Why Scientists Need to Stay Engaged in the Nuclear Threat

January 12, 2022
Jake Roche/UCS
Dr. Peter Somssich
Retired Physicist and New Hampshire State Representative

I recently joined residents in New Hampshire, Minneapolis, and Washington, D.C., in calling on national security advisor Jake Sullivan – who has called all three places home – to remind President Biden of his campaign pledges to reform US nuclear weapons policy by declaring a “No First Use” policy and eliminating plans for unnecessary nuclear weapons.

Even if you once believed we needed nuclear weapons, I would suggest to you that today we do not. I say this even though I was a refugee from Hungary in 1956, when it was under Soviet Union control during the Cold War. In the 1950s and ‘60s most of the world was still living under the ominous cloud of a possible nuclear war. 

It was common to have nuclear drills at school, which involved students hiding under desks for protection, while adults installed nuclear bomb shelters in homes and public buildings. Many teenagers of that generation had such a pessimistic view of the future of the world that getting married and having children seemed irresponsible. This is how some young people feel today about the issue of climate change (“Climate Anxiety ”).

In graduate school, I encountered several German professors who underscored to us the responsibility that scientists have both for the invention or creation of new products and for the way these new inventions are used. This is especially true for nuclear weapons.

Now, along with many of my fellow scientific colleagues, I have concluded that nuclear weapons are a big waste of effort and money, with the primary reason for their existence being bragging rights and as a vanity project of politicians. And of course, President Eisenhower’s “military industrial complex” also continues to benefit from them.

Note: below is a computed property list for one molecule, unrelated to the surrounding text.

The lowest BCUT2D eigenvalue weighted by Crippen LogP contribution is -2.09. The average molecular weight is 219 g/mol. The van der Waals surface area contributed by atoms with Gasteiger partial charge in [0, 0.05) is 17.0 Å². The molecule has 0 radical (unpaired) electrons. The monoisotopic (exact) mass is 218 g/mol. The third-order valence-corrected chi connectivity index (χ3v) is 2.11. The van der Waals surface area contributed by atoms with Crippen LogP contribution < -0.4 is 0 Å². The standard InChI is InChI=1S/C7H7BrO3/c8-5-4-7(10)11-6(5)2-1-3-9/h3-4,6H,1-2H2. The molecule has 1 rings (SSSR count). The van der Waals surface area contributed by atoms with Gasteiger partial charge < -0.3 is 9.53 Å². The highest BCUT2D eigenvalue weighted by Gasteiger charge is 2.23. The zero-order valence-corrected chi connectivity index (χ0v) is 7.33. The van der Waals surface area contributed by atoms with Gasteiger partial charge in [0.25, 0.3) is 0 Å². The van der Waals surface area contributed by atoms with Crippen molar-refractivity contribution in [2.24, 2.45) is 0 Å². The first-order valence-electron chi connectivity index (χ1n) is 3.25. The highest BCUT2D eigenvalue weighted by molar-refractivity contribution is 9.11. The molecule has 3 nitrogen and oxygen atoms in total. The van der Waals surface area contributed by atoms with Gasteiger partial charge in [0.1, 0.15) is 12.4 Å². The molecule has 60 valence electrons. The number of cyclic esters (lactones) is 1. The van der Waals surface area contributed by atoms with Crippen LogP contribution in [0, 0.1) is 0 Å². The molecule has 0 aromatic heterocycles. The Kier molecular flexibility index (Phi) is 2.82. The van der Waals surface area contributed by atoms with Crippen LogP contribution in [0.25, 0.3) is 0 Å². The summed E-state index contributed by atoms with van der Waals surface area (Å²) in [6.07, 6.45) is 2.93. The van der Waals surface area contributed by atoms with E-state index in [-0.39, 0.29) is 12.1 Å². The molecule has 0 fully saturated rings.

The United States spends $65,000 per minute on these weapons. To now consider spending another $1 trillion over 30 years to upgrade them is a huge waste of money. Economists would view nuclear weapons as dead capital: They are costly and unproductive since no nation would actually want to use them as designed. Isn’t it shocking that some senators in Washington think spending $2 trillion for “human infrastructure” such as childcare, community college, and climate change issues is unnecessary, but huge Pentagon spending on nuclear weapons is acceptable and unquestioned?

The United States already has the most powerful conventional military in the world, more than adequate to protect our interests. Building new nuclear weapons also encourages spending by our adversaries on their own weapons, making the world less safe.

Meanwhile, nuclear weapons are effectively useless when dealing with the modern conflicts or domestic and foreign terrorist threats. That is why now might be the right moment for all nations to consider permanently abolishing nuclear weapons worldwide.

It is so important to engage the public (and especially the younger generation) on nuclear weapons. Yes, climate change is a very serious threat, however, several nuclear weapons could change the climate in 10 days instead of 10 years. This threat should be addressed with the same level of urgency by our country and the world. That is why the “Back from the Brink ” campaign is of such great importance.

As scientists, we are obligated to ensure that important scientific issues and facts are placed in front of the public and policymakers for consideration and engage in the political process. Scientists should not disparage involvement in politics, believing that somehow it is a dirty business that they wish to avoid.

Without politics and government there probably would be much less science for the public good. Certainly, big undertakings such as the moon landing, climate change research, and sustainable and renewable energy research would be unthinkable without political support to fund such efforts.

But science public policies are often made not by scientists but politicians. That is why scientists need to stay engaged in both climate change and the nuclear threat.

Fortunately, we still have quite a lot of credibility as a profession and the younger generation seems very excited about the opportunity to help resolve climate change challenges, promote more renewable energy and energy efficiency, and protect the environment for all of us. Politics determines science policies good and bad, so scientists need to be at the table.

Dr. Peter Somssich is a Retired Physicist and New Hampshire State Representative, and serves as a Ranking Member of NH House Science Technology & Energy Committee